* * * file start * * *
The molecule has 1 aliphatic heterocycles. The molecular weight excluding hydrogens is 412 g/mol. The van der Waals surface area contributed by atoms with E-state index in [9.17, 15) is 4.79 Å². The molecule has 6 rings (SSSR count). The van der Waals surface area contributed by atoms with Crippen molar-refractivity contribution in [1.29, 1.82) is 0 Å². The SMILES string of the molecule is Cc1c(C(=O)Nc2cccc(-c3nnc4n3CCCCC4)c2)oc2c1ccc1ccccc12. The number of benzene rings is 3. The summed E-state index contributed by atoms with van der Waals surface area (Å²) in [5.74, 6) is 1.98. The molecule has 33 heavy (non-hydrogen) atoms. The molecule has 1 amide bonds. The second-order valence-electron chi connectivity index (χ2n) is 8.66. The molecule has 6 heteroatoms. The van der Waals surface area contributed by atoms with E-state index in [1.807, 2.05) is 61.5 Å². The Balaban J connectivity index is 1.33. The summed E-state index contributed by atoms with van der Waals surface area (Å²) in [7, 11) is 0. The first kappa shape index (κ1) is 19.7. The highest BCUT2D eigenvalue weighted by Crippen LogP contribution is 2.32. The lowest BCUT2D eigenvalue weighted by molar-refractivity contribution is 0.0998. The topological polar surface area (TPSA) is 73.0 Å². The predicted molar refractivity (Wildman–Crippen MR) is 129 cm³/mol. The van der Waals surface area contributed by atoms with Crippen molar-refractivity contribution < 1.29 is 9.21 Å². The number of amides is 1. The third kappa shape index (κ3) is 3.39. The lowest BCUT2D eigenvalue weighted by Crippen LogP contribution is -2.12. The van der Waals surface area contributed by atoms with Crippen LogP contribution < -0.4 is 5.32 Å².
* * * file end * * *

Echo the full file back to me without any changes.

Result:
The molecule has 1 aliphatic heterocycles. The molecular weight excluding hydrogens is 412 g/mol. The van der Waals surface area contributed by atoms with E-state index in [9.17, 15) is 4.79 Å². The molecule has 6 rings (SSSR count). The van der Waals surface area contributed by atoms with Crippen molar-refractivity contribution in [1.29, 1.82) is 0 Å². The SMILES string of the molecule is Cc1c(C(=O)Nc2cccc(-c3nnc4n3CCCCC4)c2)oc2c1ccc1ccccc12. The number of benzene rings is 3. The summed E-state index contributed by atoms with van der Waals surface area (Å²) in [5.74, 6) is 1.98. The molecule has 33 heavy (non-hydrogen) atoms. The molecule has 1 amide bonds. The second-order valence-electron chi connectivity index (χ2n) is 8.66. The molecule has 6 heteroatoms. The van der Waals surface area contributed by atoms with E-state index in [1.807, 2.05) is 61.5 Å². The Balaban J connectivity index is 1.33. The summed E-state index contributed by atoms with van der Waals surface area (Å²) in [7, 11) is 0. The first kappa shape index (κ1) is 19.7. The highest BCUT2D eigenvalue weighted by Crippen LogP contribution is 2.32. The lowest BCUT2D eigenvalue weighted by molar-refractivity contribution is 0.0998. The topological polar surface area (TPSA) is 73.0 Å². The predicted molar refractivity (Wildman–Crippen MR) is 129 cm³/mol. The van der Waals surface area contributed by atoms with Crippen molar-refractivity contribution < 1.29 is 9.21 Å². The number of amides is 1. The third kappa shape index (κ3) is 3.39. The lowest BCUT2D eigenvalue weighted by Crippen LogP contribution is -2.12. The van der Waals surface area contributed by atoms with Crippen LogP contribution < -0.4 is 5.32 Å².